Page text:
Get off the Rollercoaster – Develop Focus and Clarity for Golf
If you are struggling to perform to your potential for any reason, be it the yips or choking or anything else, there are some fundamental mental principles that we should always keep in mind when searching for the answers to our problems.
The mind likes to take us on a rollercoaster of emotions. From joy to despair and back again.
Perhaps we should work on developing a balanced mind for our golf.
What other mental principles would it be good to remember in golf?
Whether you are a Touring Pro or an amatuer golfer, if your performance isn’t what it should be then there is probably a drop in your focus levels. Usually golfers of all abilities will look for technical fixes to swing problems. That’s understandable. It’s the most obvious place to look. It’s not always the right place to look though. Your mind is often the cause of lots of golf related problems but the same mind that got you into the trouble will always point away from itself to have you searching for answers in the wrong places.
Then mind doesn’t want to be tamed. It likes to stay in control. It wants you on the rollercoaster that I mentioned earlier. It likes to overthink. Over analyze. Worry. So it tells you that the problems lie in your swing mechanics, your set up, your playing partners or the conditions. In fact it wants you to look anywhere but at it. Sneaky huh?
If your mind is unable to remain concentrated and focused as you are carrying out any task then what will the result usually be? I’m not even talking about golf. If we can’t concentrate on what we are doing then we will make more mistakes and performance will drop.
So how about developing your ability to remain mentally balanced and focused?
The oldest winner of the USPGA Championship at 50 years of age, Phil Mickelson spoke with insight about his problems leading up to the tournament:
“I have a hard time keeping focused for a period of time. It’s a physiological thing. I’ve actually been meeting with a lot of people and trying to figure this out. I go through spells of three or four holes, like I did Thursday, Friday at Augusta, where I’ll throw five or six shots away in a four-hole stretch. I just kind of go mind-numb. My ability to regain focus has been the biggest challenge as I’ve gotten older.”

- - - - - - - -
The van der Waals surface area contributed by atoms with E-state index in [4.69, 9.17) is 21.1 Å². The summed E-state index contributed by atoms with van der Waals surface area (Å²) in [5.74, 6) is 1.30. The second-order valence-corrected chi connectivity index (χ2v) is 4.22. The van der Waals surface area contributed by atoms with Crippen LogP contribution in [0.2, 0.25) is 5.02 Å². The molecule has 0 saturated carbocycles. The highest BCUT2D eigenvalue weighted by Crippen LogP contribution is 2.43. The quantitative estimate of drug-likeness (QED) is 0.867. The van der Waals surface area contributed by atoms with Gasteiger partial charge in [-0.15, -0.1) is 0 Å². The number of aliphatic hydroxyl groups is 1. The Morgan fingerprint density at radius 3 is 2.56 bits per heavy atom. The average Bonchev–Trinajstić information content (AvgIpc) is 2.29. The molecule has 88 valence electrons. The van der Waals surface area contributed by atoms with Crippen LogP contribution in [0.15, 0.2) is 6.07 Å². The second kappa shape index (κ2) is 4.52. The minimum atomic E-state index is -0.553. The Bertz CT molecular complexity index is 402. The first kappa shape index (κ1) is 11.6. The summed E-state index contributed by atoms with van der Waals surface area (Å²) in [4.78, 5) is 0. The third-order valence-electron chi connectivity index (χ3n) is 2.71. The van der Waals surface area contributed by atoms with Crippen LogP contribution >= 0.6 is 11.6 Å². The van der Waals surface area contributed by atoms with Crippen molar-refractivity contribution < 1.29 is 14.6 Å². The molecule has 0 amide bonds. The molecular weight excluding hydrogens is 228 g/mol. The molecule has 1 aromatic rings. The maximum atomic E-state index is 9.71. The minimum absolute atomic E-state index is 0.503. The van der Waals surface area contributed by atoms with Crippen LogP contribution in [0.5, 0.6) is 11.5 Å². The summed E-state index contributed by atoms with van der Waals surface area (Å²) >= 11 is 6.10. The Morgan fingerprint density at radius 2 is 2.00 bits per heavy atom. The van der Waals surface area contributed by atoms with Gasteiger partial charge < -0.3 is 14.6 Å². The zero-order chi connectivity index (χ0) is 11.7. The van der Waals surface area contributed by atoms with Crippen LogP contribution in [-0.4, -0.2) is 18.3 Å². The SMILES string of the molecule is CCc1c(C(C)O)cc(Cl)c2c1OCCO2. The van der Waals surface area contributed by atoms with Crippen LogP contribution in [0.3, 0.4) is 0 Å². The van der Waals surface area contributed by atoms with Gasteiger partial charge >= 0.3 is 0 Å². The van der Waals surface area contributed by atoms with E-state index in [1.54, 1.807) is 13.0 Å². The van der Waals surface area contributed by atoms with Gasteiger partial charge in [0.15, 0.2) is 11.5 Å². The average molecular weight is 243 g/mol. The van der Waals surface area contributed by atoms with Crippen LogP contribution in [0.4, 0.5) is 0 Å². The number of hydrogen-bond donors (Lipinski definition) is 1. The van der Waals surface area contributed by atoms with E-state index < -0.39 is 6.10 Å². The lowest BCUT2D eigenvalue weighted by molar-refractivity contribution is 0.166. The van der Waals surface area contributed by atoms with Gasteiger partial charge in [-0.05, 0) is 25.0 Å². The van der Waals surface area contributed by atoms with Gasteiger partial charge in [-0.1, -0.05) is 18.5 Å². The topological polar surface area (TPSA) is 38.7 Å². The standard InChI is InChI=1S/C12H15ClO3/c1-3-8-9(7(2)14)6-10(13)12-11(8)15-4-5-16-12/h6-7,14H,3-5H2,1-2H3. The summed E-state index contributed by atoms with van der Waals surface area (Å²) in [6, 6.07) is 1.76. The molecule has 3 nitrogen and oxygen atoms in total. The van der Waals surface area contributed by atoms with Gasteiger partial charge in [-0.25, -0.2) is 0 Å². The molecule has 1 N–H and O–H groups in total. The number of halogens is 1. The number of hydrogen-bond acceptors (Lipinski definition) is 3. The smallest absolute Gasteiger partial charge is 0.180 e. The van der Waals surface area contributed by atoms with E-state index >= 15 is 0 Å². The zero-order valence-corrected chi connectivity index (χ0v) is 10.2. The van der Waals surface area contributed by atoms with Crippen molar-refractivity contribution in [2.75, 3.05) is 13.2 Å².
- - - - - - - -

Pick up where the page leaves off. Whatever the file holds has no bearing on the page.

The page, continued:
What Mickleson did, among other things, was to start meditating more regularly.
If, as you read this, your mind instinctively starts thinking ” what a load of nonsense this meditation stuff is” then remember what I said about the mind always pointing away from itself to look for solutions.
And the neuroscience backs up Mickleson and many other top professionals experience that this really helps them to focus better , to keep a balanced mind and to perform to their potential more often.
Meditation isn’t about sitting cross legged with incense burning and thinking of nothing.
It is simply this, you observing how jumpy and distracted that your mind is for most of the time.
This simple awareness creates a gap between you and your mind, which you can use to bring your attention back to the task at hand, playing the golf shot.
As Rory Mcilroy said a while ago, “Look, I’m not going to go and live with the monks for a couple of months in Nepal, but just to be able to get your mind in the right place and be able to focus and to centre yourself . . . it’s 10 minutes a day. It’s not as if I’m being consumed by it. But, definitely, it is something that has helped from time to time”.
Call it meditation or call it mind training, you will certainly get the benefits from doing it if you commit to doing it regularly.
What kind of benefits? As well as the many physiological benefits like feeling less stressed, reduced muscle tension, a better respiratory rate and so on, the mental benefits are that you can let go of unwanted ” sticky ” thoughts much more easily. Sticky thoughts like obsessing about the score, over analyzing your technique as you play and self criticism. Would being able to let go of these sticky thoughts have an impact on your game? I’m pretty sure it would. In fact, less thinking in general allows for a more peaceful round and with it a jump in performance.
I’d be so bold as to say that if you give this a try for 6 weeks then you will notice a difference in your performance. It’s free to do and costs nothing but time. So what’s stopping you?
If you’re struggling to play to your potential then perhaps you would like to have some one to one coaching with me. I can help you to commit and stick to developing a better mental approach and improve your performance so, drop me an email firstname.lastname@example.org or call me +447850229722 to find out how telephone coaching sessions or face to face sessions work.
Enjoy your golf.
I agree with everything you said, However my issue is with memory.
I can follow a regime for maybe a week or 2 but at some stage I’m going to forget until it comes to mind again which is most likely to be after months when I’ll have to learn it all over again.
Unfortunately live gets in the way and as an amateur Golfer it’s very difficult to dedicate the necessary commitment required.
I would like to meet with you in person when you were in the United States.